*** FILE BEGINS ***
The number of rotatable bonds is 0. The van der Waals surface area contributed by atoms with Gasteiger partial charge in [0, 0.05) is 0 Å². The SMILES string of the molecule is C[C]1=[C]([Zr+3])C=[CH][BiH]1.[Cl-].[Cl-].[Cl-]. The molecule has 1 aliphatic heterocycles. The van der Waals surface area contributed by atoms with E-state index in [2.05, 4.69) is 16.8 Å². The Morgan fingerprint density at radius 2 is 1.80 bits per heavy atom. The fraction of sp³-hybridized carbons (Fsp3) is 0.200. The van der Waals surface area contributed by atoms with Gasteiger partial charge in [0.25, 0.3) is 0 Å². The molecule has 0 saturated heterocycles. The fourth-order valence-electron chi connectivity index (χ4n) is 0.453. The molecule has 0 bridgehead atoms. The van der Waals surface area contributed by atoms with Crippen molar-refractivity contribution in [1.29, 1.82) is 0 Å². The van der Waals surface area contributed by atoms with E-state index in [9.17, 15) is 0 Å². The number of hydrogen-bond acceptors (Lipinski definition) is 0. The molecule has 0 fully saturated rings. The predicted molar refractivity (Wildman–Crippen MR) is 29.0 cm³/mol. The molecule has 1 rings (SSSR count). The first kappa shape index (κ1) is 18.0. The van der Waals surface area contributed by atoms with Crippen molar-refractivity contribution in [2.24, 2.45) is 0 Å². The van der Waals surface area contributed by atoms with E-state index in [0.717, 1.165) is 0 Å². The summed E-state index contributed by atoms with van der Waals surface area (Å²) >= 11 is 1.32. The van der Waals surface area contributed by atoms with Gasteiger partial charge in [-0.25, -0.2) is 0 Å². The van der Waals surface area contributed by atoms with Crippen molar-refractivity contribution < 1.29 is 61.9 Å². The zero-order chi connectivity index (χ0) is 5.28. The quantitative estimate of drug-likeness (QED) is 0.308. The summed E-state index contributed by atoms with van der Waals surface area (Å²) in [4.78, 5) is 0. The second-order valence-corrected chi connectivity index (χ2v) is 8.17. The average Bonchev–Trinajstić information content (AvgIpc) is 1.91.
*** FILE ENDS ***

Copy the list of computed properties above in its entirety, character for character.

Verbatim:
The number of rotatable bonds is 0. The van der Waals surface area contributed by atoms with Gasteiger partial charge in [0, 0.05) is 0 Å². The SMILES string of the molecule is C[C]1=[C]([Zr+3])C=[CH][BiH]1.[Cl-].[Cl-].[Cl-]. The molecule has 1 aliphatic heterocycles. The van der Waals surface area contributed by atoms with E-state index in [2.05, 4.69) is 16.8 Å². The Morgan fingerprint density at radius 2 is 1.80 bits per heavy atom. The fraction of sp³-hybridized carbons (Fsp3) is 0.200. The van der Waals surface area contributed by atoms with Gasteiger partial charge in [0.25, 0.3) is 0 Å². The molecule has 0 saturated heterocycles. The fourth-order valence-electron chi connectivity index (χ4n) is 0.453. The molecule has 0 bridgehead atoms. The van der Waals surface area contributed by atoms with Crippen molar-refractivity contribution in [1.29, 1.82) is 0 Å². The van der Waals surface area contributed by atoms with E-state index in [9.17, 15) is 0 Å². The number of hydrogen-bond acceptors (Lipinski definition) is 0. The molecule has 0 fully saturated rings. The predicted molar refractivity (Wildman–Crippen MR) is 29.0 cm³/mol. The molecule has 1 rings (SSSR count). The first kappa shape index (κ1) is 18.0. The van der Waals surface area contributed by atoms with Crippen molar-refractivity contribution in [2.24, 2.45) is 0 Å². The van der Waals surface area contributed by atoms with E-state index in [0.717, 1.165) is 0 Å². The summed E-state index contributed by atoms with van der Waals surface area (Å²) >= 11 is 1.32. The van der Waals surface area contributed by atoms with Gasteiger partial charge in [-0.25, -0.2) is 0 Å². The van der Waals surface area contributed by atoms with Crippen molar-refractivity contribution < 1.29 is 61.9 Å². The zero-order chi connectivity index (χ0) is 5.28. The quantitative estimate of drug-likeness (QED) is 0.308. The summed E-state index contributed by atoms with van der Waals surface area (Å²) in [4.78, 5) is 0. The second-order valence-corrected chi connectivity index (χ2v) is 8.17. The average Bonchev–Trinajstić information content (AvgIpc) is 1.91.